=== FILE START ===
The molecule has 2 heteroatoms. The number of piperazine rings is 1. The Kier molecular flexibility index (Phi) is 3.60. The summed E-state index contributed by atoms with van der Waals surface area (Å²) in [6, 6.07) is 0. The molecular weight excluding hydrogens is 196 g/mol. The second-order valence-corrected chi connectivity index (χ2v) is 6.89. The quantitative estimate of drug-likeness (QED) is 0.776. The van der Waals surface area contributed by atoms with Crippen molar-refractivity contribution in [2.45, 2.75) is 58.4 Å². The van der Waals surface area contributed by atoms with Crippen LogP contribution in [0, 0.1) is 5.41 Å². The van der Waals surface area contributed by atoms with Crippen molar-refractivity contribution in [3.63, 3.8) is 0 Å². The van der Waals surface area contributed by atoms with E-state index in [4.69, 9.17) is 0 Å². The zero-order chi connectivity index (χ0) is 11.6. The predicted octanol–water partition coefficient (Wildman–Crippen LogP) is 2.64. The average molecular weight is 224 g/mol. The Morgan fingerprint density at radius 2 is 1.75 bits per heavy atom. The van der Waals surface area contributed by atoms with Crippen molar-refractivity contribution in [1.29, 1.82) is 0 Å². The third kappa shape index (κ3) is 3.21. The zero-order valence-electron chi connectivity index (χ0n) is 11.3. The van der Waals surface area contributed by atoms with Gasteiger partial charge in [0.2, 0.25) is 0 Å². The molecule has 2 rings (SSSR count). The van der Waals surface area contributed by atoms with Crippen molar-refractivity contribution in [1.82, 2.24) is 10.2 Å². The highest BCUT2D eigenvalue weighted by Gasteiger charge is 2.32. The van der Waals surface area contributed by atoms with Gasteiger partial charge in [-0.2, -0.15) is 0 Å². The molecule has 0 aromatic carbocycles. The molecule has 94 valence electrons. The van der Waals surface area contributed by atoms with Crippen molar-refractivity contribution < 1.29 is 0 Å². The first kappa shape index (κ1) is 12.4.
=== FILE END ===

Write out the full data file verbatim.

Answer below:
The molecule has 2 heteroatoms. The number of piperazine rings is 1. The Kier molecular flexibility index (Phi) is 3.60. The summed E-state index contributed by atoms with van der Waals surface area (Å²) in [6, 6.07) is 0. The molecular weight excluding hydrogens is 196 g/mol. The second-order valence-corrected chi connectivity index (χ2v) is 6.89. The quantitative estimate of drug-likeness (QED) is 0.776. The van der Waals surface area contributed by atoms with Crippen molar-refractivity contribution in [2.45, 2.75) is 58.4 Å². The van der Waals surface area contributed by atoms with Crippen LogP contribution in [0, 0.1) is 5.41 Å². The van der Waals surface area contributed by atoms with Crippen molar-refractivity contribution in [3.63, 3.8) is 0 Å². The van der Waals surface area contributed by atoms with E-state index in [4.69, 9.17) is 0 Å². The zero-order chi connectivity index (χ0) is 11.6. The predicted octanol–water partition coefficient (Wildman–Crippen LogP) is 2.64. The average molecular weight is 224 g/mol. The Morgan fingerprint density at radius 2 is 1.75 bits per heavy atom. The van der Waals surface area contributed by atoms with Crippen molar-refractivity contribution in [1.29, 1.82) is 0 Å². The third kappa shape index (κ3) is 3.21. The zero-order valence-electron chi connectivity index (χ0n) is 11.3. The van der Waals surface area contributed by atoms with Gasteiger partial charge in [0.2, 0.25) is 0 Å². The molecule has 2 rings (SSSR count). The van der Waals surface area contributed by atoms with Crippen molar-refractivity contribution in [1.82, 2.24) is 10.2 Å². The highest BCUT2D eigenvalue weighted by Gasteiger charge is 2.32. The van der Waals surface area contributed by atoms with Gasteiger partial charge in [-0.2, -0.15) is 0 Å². The molecule has 0 aromatic carbocycles. The molecule has 94 valence electrons. The van der Waals surface area contributed by atoms with Crippen molar-refractivity contribution < 1.29 is 0 Å². The first kappa shape index (κ1) is 12.4.